The "gag rule" that makes it illegal for the record holder to talk publicly about the search also is disturbing, because it prevents the public from knowing if the government is abusing these sweeping powers. If the gag rule remains, it should be limited, so record holders can speak about the search after a suitable period of time, or talk about it right away without revealing who the target was.

Secret Searches Section 213, the "sneak and peek" provision, lets the government search a person's home and delay telling him about it. These delayed-notification searches fly in the face of the strong American tradition that the government must announce when it is entering a home. Delayed-notification searches were of questionable legality before the Patriot Act, and Section 213 - which does not expire this year, but is still generating considerable debate - clearly goes too far. At the very least, it should apply only to terrorism cases, and not, as it now does, to all investigations. It should also have clear guidelines for how long notice can be delayed.

Secret searches are an area where focusing only on the Patriot Act misses the larger picture of civil liberties violations. There is another law, the Foreign Intelligence Surveillance Act, that allows a worse kind of secret search - one in which, unlike the delayed notification of Section 213, the subject may never be told about the search at all.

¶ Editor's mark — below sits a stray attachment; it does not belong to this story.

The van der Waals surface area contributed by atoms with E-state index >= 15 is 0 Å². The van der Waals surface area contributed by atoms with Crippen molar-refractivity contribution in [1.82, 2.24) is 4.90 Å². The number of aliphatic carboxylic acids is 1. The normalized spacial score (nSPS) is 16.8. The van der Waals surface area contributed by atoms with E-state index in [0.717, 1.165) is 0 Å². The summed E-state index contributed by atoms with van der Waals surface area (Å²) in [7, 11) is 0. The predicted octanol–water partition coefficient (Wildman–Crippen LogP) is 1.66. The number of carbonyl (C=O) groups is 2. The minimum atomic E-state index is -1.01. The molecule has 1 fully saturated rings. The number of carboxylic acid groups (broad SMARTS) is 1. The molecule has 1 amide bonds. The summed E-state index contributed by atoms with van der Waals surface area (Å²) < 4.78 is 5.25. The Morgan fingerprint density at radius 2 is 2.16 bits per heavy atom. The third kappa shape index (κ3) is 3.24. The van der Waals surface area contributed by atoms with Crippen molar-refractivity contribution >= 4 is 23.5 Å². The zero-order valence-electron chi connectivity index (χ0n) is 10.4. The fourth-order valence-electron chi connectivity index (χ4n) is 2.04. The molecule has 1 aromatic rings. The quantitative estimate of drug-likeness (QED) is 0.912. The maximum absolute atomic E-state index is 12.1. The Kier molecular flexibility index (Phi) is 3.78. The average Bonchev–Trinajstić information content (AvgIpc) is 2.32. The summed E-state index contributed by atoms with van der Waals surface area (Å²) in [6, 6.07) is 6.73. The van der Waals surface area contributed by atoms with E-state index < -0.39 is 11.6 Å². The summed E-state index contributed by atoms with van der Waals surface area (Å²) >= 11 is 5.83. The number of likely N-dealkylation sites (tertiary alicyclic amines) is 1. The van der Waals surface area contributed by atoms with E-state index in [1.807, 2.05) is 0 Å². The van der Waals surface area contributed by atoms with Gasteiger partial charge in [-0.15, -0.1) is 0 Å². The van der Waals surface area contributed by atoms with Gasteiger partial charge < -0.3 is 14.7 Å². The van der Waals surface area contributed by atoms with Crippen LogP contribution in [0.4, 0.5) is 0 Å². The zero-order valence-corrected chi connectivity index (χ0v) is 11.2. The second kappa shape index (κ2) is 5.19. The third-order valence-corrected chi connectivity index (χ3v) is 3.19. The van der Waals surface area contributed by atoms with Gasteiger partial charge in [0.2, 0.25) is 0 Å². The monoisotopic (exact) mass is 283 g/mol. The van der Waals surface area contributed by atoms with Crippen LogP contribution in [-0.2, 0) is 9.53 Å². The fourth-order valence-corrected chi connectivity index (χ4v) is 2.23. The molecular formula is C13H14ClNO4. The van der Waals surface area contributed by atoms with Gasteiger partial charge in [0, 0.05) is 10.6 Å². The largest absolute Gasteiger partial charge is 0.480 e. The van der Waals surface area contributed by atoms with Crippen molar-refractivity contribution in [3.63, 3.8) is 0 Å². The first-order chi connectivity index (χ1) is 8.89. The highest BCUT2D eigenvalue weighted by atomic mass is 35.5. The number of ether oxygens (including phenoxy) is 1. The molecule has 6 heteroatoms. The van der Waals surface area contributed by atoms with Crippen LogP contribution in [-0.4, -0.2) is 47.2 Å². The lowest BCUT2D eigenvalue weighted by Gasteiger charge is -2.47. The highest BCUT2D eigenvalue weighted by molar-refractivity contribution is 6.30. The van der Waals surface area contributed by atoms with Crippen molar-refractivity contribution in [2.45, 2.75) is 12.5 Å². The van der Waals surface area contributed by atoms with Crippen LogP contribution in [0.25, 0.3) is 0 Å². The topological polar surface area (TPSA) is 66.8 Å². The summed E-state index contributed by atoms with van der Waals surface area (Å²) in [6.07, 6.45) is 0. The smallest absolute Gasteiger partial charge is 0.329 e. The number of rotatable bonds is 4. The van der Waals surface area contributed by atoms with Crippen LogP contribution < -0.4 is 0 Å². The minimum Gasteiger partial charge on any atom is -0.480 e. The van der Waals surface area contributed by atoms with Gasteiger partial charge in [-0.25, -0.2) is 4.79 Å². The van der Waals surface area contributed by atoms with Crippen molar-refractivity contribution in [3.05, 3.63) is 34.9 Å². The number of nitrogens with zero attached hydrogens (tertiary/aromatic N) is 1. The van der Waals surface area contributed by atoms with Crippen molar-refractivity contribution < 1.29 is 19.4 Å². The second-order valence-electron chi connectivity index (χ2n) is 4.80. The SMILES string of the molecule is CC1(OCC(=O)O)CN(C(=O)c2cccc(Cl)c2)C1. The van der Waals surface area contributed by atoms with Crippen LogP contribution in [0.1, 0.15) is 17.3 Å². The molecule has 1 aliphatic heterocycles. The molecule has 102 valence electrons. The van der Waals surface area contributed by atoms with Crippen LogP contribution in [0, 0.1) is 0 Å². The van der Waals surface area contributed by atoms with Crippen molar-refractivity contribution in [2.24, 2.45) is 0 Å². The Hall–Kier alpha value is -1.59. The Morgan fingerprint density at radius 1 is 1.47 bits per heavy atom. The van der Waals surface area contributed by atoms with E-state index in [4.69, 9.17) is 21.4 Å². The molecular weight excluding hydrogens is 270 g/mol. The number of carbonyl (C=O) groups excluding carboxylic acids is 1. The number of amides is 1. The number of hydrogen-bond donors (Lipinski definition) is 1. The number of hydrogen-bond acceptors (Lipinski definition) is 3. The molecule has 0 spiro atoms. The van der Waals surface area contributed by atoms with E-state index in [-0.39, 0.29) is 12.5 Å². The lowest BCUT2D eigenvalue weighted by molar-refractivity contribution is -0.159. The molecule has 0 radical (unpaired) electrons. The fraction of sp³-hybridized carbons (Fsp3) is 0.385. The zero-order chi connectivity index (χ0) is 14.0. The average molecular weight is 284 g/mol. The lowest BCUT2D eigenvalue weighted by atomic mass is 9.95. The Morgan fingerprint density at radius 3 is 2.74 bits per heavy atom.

One way for Congress to deal with searches under the Foreign Intelligence Surveillance Act - as well as those under Sections 213 and 215 of the Patriot Act - is to monitor them closely, which is not being done now. Congressional staff members with appropriate security clearance should review all requests for warrants or subpoenas, and should follow up on the results of the searches. If the F.B.I., C.I.A. or other units of government are using these tools to spy on Americans without sufficient justification, Congress needs this information to rein them in.

Information Sharing Giving different units of government more power to share information about suspected terrorists is a laudable goal, but the Patriot Act's approach is flawed. It authorizes the F.B.I., the C.I.A., and even the White House sweeping access to confidential information gathered about Americans, including telephone and e-mail intercepts. The access is not limited to officials working on terrorism. And it sweeps in information, like confidential material acquired by grand juries, that has always been closely guarded. There is a real danger that the new regime established by the act could produce a massive database on Americans, freely available to all units of government.